MR imaging-guided radiofrequency thermal ablation in the porcine brain at 0.2T

E. M. Merkle, J. R. Shonk, L. Zheng, J. L. Duerk, J. S. Lewin

Research output: Contribution to journalArticle

Abstract

The aim of this study was to test the hypotheses that (a) MR imaging-guided radiofrequency (RF) thermal ablation is safe and feasible in porcine brain using an open C-arm-shaped low-field MR system, and that (b) induced thermal lesion size can be predicted using low-field MR imaging. Magnetic resonance-guided RF ablation was performed in the cerebral frontal lobes of six pigs. An 18-G monopolar RF electrode was inserted into the porcine brain using MR image guidance and RF was then applied for 10 min. After post-procedure imaging (T2-weighted, T1-weighted before and after gadodiamide administration), the pigs were killed and the brains were used for pathologic examination. Successful RF electrode placement was accomplished in all cases without complications; total magnet time ranged from 73 to 189 min. The thermal lesion size varied from 10 to 12 mm perpendicular to the electrode track and was easily visualized on T2-weighted and enhanced T1-weighted images. Enhanced T1-weighted imaging demonstrated the highest brain-to-RF thermal lesion contrast-to-noise ratio with an average of 1.5 ± 1.6. Enhanced T1-weighted imaging never underestimated pathologic lesion diameter with a mean difference of 2.3 ± 1.0 mm and a radiologic/pathologic correlation of 0.69. Magnetic resonance imaging-guided RF thermal ablation is feasible and safe in the porcine brain using an open MR low-field system. Induced thermal lesion size can best be monitored using enhanced T1-weighted images. In the future, RF ablation under low-field MR guidance may offer an alternative treatment option for primary and secondary brain tumors.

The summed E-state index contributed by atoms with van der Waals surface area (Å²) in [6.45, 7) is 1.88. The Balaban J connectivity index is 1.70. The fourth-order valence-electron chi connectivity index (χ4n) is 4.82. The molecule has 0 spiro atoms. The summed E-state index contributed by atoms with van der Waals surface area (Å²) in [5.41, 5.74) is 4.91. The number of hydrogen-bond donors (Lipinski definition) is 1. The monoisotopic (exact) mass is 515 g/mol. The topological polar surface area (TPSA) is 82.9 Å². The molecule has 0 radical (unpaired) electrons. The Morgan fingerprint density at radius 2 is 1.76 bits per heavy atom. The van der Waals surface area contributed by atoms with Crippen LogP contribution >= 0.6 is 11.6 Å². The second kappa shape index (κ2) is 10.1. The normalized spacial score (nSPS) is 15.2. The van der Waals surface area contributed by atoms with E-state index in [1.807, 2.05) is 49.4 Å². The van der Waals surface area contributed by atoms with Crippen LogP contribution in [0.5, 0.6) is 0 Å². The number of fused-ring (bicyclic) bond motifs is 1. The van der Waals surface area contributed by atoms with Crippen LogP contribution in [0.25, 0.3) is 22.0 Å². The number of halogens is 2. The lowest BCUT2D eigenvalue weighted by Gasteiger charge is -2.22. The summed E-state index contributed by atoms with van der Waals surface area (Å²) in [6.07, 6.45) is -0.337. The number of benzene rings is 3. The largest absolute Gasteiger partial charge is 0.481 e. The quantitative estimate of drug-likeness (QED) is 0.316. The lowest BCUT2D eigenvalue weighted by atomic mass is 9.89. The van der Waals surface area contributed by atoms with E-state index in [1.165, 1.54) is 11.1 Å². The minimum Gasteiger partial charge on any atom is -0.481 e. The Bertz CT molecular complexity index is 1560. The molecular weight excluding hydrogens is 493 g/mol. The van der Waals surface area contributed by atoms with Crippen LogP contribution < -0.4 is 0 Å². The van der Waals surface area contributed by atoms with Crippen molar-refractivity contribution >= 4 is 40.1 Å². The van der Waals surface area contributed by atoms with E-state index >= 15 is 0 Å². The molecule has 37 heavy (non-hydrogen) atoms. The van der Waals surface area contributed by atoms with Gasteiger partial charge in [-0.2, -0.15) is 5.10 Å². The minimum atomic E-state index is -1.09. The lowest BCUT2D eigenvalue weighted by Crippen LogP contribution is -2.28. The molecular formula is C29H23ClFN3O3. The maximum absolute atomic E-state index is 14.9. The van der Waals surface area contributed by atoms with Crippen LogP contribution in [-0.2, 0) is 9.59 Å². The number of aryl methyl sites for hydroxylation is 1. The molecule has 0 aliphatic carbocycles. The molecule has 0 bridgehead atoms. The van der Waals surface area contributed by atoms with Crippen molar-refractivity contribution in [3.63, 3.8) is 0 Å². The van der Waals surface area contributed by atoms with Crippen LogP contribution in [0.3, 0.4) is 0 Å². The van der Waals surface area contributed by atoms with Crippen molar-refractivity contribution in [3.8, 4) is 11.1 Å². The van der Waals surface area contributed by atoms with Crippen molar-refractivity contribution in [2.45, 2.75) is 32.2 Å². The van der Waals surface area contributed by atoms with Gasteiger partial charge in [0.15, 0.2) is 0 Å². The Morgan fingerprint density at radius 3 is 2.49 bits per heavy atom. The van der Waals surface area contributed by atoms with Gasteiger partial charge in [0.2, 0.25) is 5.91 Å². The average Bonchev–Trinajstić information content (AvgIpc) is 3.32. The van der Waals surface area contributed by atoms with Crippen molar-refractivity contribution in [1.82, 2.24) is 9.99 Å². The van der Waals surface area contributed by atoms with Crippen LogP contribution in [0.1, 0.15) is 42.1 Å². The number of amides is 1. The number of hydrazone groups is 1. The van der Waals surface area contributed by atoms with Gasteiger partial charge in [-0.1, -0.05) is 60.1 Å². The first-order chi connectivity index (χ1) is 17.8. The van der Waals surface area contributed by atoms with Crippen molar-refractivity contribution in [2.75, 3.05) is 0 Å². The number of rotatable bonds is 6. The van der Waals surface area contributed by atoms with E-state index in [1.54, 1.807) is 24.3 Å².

Original languageEnglish (US)
Pages (from-to)884-892
Number of pages9
JournalEuropean Radiology
Volume11
Issue number5
DOIs
StatePublished - 2001
Externally publishedYes

Fingerprint

Swine
Hot Temperature
Brain
Electrodes
gadodiamide
Magnets
Frontal Lobe
Brain Neoplasms
Noise
Magnetic Resonance Spectroscopy
Magnetic Resonance Imaging

Keywords

  • Brain, thermal ablation
  • Experimental
  • Radiofrequency, MR

ASJC Scopus subject areas

  • Radiology Nuclear Medicine and imaging
  • Radiological and Ultrasound Technology

Cite this

Merkle, E. M., Shonk, J. R., Zheng, L., Duerk, J. L., & Lewin, J. S. (2001). MR imaging-guided radiofrequency thermal ablation in the porcine brain at 0.2T. European Radiology, 11(5), 884-892. https://doi.org/10.1007/s003300000626

MR imaging-guided radiofrequency thermal ablation in the porcine brain at 0.2T. / Merkle, E. M.; Shonk, J. R.; Zheng, L.; Duerk, J. L.; Lewin, J. S.

In: European Radiology, Vol. 11, No. 5, 2001, p. 884-892.

Research output: Contribution to journalArticle

Merkle, EM, Shonk, JR, Zheng, L, Duerk, JL & Lewin, JS 2001, 'MR imaging-guided radiofrequency thermal ablation in the porcine brain at 0.2T', European Radiology, vol. 11, no. 5, pp. 884-892. https://doi.org/10.1007/s003300000626